A Wall Street Journal report provides a possible scapegoat for BP in last year’s oil spill. Investigators say the blame for the disaster does not lie with BP but instead with a design flaw in the rig’s blowout preventer.
Essentially, the report says that the two giant shears that are supposed to deploy to overlap when a blowout occurs couldn’t shut because a bent drill pipe got in between the shears. The gap between the shears was 1.4 inches wide. Through that gap passed 4.9 billion gallons of oil that decimated the Gulf Coast. The report is extensive and is worth a look.
So now what? Is this the end of the finger-pointing? Is BP off the hook? It’s hard to say.
It’s been a long year. After the oil spill, we witnessed hearings and blundered responses from all sides. As more details surfaced about BP’s loose regulatory atmosphere, we also learned about the atmosphere of blunders at the Minerals Management Service, which at the time was tasked with looking after BP. The political response included the usual finger-pointing. One side offered apologies for holding the hearings, while the other side made a failed last attempt to promote cap-and-trade. All the while, there were restaurants, hotels and piers along the Gulf Coast that remained empty — not to mention drill rig workers who had to scramble while their industry remained in limbo.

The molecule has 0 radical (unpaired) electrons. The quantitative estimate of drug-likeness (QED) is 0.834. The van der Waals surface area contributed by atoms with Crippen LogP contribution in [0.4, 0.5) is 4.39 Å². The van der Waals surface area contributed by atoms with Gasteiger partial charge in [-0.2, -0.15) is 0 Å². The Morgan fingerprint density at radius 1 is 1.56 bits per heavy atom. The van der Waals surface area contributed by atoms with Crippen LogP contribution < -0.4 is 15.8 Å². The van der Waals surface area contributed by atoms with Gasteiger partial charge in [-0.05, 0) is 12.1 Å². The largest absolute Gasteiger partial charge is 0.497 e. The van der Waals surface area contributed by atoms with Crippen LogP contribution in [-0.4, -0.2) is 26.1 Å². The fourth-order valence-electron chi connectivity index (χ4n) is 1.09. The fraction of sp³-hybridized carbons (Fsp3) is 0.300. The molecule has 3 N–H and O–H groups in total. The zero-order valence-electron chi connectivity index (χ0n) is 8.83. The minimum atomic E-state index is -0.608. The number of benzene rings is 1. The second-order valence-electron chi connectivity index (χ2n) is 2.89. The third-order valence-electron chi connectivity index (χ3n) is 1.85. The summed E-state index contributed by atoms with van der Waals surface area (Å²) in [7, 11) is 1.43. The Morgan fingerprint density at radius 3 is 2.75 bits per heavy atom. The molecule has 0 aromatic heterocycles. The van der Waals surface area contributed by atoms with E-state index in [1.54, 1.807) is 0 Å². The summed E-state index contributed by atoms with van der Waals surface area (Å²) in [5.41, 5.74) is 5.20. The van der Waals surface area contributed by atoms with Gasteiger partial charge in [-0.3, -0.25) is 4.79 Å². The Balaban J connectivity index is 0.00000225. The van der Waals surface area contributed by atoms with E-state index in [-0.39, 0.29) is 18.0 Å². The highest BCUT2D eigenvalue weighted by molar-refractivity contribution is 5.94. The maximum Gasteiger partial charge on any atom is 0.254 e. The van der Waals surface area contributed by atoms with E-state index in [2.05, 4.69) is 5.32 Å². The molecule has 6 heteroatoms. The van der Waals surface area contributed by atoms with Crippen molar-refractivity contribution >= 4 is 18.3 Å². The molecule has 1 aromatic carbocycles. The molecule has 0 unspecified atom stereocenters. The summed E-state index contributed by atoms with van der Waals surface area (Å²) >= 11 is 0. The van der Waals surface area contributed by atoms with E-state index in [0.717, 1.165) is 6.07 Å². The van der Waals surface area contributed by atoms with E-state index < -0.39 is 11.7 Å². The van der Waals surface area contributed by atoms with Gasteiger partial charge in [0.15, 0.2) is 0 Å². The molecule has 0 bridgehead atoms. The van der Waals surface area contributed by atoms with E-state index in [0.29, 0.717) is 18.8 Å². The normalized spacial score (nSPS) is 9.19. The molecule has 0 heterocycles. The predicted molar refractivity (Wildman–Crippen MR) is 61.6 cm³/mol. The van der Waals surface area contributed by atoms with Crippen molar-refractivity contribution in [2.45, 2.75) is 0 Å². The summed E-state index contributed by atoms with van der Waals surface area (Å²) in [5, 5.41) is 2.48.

The first question is: Do you believe that the spill wasn’t BP’s fault?
Then the next question should be: Does it matter?
The third question is the hardest: What now?
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